There is no more popular cocktail in the United States than the classic margarita.
This may be debatable for some, but there is no denying that most Americans love having this drink.
Some people would attribute this popularity to its fruity, sweet, and tangy flavors.
Others would reason that people love it because of its great blend of flavors with tequila.
Who wouldn’t be tempted to sip a drink that looks as good and colorful as a margarita anyway?
But more than the taste and presentation, perhaps there is something more about the history of margarita.
A rich history that may reveal why this cocktail is always the choice at parties and celebrations.
Although the margarita is very popular, it has remained to be a mysterious beverage over the decades.
Mysterious in the sense that there is only little known about its origin and invention.
There’s no one account detailing the exact origin of the margarita.
No matter how you scour the internet, research sites, and even libraries, you will not find a single universally accepted story on how this drink first came to be.
What you can actually find are varying stories and theories exploring its first concoction and how it became known as the margarita it is today.
So for the sake of transparency, we are presenting multiple variations of the history and who invented the margarita.
But we’ll only be including those commonly mentioned and accepted by populations and historians.
David Wondrich, a leading authority, and historian when it comes to cocktails theorized one of the widely accepted stories on this tequila and lime juice-based cocktail.
According to him, it might have even been invented by accident.
The historian argues that the margarita is related to Daisy, a popular Mexican drink.
Coincidentally, the term flower Daisy directly translates to margarita in the Spanish language.
So if you think about it, this may suggest strong evidence of how the margarita was invented.
Furthermore, if you compare the basic recipes of a margarita and daisy, there are actual similarities.
Both cocktails use orange liqueur and lime juice. The main difference is that the former uses tequila while the latter uses brandy.
One specific story that relates to Wondrich’s theory is that of an incident in a bar in Tijuana.
A bartender allegedly used tequila accidentally when he was making a gin daisy for a customer. The customer liked it so much that he ordered more of it.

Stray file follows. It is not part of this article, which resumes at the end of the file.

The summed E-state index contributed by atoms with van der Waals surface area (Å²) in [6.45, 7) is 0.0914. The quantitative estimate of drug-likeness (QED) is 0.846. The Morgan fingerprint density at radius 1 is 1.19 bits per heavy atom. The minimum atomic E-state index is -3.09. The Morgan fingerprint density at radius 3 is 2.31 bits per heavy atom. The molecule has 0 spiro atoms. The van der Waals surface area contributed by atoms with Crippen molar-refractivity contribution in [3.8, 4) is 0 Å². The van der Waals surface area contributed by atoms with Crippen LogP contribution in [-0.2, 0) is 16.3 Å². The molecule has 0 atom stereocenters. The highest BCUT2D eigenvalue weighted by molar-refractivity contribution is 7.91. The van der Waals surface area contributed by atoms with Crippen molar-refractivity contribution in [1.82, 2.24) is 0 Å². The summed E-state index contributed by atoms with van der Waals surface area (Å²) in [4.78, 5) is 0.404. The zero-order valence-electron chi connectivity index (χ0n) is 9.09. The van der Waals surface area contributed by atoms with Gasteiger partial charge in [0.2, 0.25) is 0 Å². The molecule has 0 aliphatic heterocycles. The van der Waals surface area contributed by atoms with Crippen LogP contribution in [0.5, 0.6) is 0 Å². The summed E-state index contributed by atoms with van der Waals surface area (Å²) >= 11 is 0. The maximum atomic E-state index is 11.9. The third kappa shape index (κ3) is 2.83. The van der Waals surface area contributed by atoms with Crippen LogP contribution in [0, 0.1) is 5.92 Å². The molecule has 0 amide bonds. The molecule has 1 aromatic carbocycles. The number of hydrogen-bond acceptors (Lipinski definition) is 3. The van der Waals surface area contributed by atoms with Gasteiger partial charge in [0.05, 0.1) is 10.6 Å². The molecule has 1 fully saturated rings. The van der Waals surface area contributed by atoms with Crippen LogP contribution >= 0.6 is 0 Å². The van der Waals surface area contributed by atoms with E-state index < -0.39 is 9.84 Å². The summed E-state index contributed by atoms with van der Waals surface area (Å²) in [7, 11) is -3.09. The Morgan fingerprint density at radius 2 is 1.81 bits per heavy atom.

And then news of this drink spread like wildfire in Mexico until it reached the United States.
Meanwhile, two stories that happened in the early 1940s both claim to be the possible originators of this Mexican drink.
A certain Margarita Henkel visited Mexicos’s Hussong Cantina in 1941.
A bartender then who was fond of experimenting with cocktails and alcoholic beverages offered one of his recent creations to Ms. Henkel.
It was made of tequila and orange liqueur and was served in a glass over ice, with some salt on its rim.
Later on, Don Carlos named this concoction Margarita because Margarita Henkel was the first one to have tried it.
Morales or Pancho as he was more popularly known, worked in Tommy’s Bar in Ciudad Juarez, Mexico.
On this particular account, it was said that a woman ordered a drink that Pancho had never heard of before.
The bartender allegedly pretended he knew of the drink and proceeded to mix Cointreau, lime juice, and tequila.
According to this story, the woman loved it and later asked what it was called.
To which Pancho might have said margarita. Thus, the birth of this classic drink.
There are other countless tales and myths surrounding the invention or origin of this cocktail.
Since there is not one story that everyone can agree on regarding the history of margarita, it would be difficult to arrive at a conclusion to where it should be solely attributed to.
Perhaps all these stories connect at a certain crossroads for that sweet, tangy, and delicious taste of rich history.
In the United States today, this tequila cocktail remains one of the most ordered drinks in most bars and restaurants.
Because of this, there have been a lot of variations and takes on its classic margarita recipes.
A very famous one that you can order at El Rincon Mexican Kitchen & Tequila Bar, is the frozen margarita which originated in Texas.
A restaurant owner in Dallas named Mariano Martinez accidentally invented the machine that helped revolutionize the margarita and Tex-Mex restaurant industry as we know it today
Other famous recipes on the margarita include the watermelon margarita, spicy margarita, mojitarita, mangonada, and sangria rita.
As with any drink, a margarita is rich in history and intrigue. And it’s certainly a great conversation started with friends and family for your next margarita session.
Contact us and try our margarita today!
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